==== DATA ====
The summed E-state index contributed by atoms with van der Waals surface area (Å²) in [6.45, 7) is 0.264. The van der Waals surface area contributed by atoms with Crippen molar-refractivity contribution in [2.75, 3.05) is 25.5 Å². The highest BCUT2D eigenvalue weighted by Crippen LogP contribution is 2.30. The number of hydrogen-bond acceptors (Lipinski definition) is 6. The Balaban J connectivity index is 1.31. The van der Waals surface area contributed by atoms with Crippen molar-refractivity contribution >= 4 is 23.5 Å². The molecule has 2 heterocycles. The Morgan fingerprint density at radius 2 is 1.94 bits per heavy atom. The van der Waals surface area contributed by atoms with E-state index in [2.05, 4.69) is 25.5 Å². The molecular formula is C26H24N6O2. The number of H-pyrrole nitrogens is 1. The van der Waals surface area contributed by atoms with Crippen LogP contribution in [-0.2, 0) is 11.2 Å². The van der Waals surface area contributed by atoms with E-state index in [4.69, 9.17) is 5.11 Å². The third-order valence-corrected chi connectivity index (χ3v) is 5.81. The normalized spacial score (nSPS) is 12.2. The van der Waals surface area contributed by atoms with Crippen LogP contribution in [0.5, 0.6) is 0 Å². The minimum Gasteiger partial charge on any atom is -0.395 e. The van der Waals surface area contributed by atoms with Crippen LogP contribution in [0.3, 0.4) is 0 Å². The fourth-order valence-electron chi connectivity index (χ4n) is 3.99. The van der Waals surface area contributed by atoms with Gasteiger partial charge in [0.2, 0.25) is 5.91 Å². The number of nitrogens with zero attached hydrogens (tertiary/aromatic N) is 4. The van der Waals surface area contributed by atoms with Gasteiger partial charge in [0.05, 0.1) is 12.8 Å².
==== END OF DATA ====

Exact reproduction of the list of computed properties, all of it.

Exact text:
The summed E-state index contributed by atoms with van der Waals surface area (Å²) in [6.45, 7) is 0.264. The van der Waals surface area contributed by atoms with Crippen molar-refractivity contribution in [2.75, 3.05) is 25.5 Å². The highest BCUT2D eigenvalue weighted by Crippen LogP contribution is 2.30. The number of hydrogen-bond acceptors (Lipinski definition) is 6. The Balaban J connectivity index is 1.31. The van der Waals surface area contributed by atoms with Crippen molar-refractivity contribution >= 4 is 23.5 Å². The molecule has 2 heterocycles. The Morgan fingerprint density at radius 2 is 1.94 bits per heavy atom. The van der Waals surface area contributed by atoms with E-state index in [2.05, 4.69) is 25.5 Å². The molecular formula is C26H24N6O2. The number of H-pyrrole nitrogens is 1. The van der Waals surface area contributed by atoms with Crippen LogP contribution in [-0.2, 0) is 11.2 Å². The van der Waals surface area contributed by atoms with E-state index in [4.69, 9.17) is 5.11 Å². The third-order valence-corrected chi connectivity index (χ3v) is 5.81. The normalized spacial score (nSPS) is 12.2. The van der Waals surface area contributed by atoms with Crippen LogP contribution in [0.5, 0.6) is 0 Å². The minimum Gasteiger partial charge on any atom is -0.395 e. The van der Waals surface area contributed by atoms with Crippen LogP contribution in [0.3, 0.4) is 0 Å². The fourth-order valence-electron chi connectivity index (χ4n) is 3.99. The van der Waals surface area contributed by atoms with Gasteiger partial charge in [0.2, 0.25) is 5.91 Å². The number of nitrogens with zero attached hydrogens (tertiary/aromatic N) is 4. The van der Waals surface area contributed by atoms with Gasteiger partial charge in [0.05, 0.1) is 12.8 Å².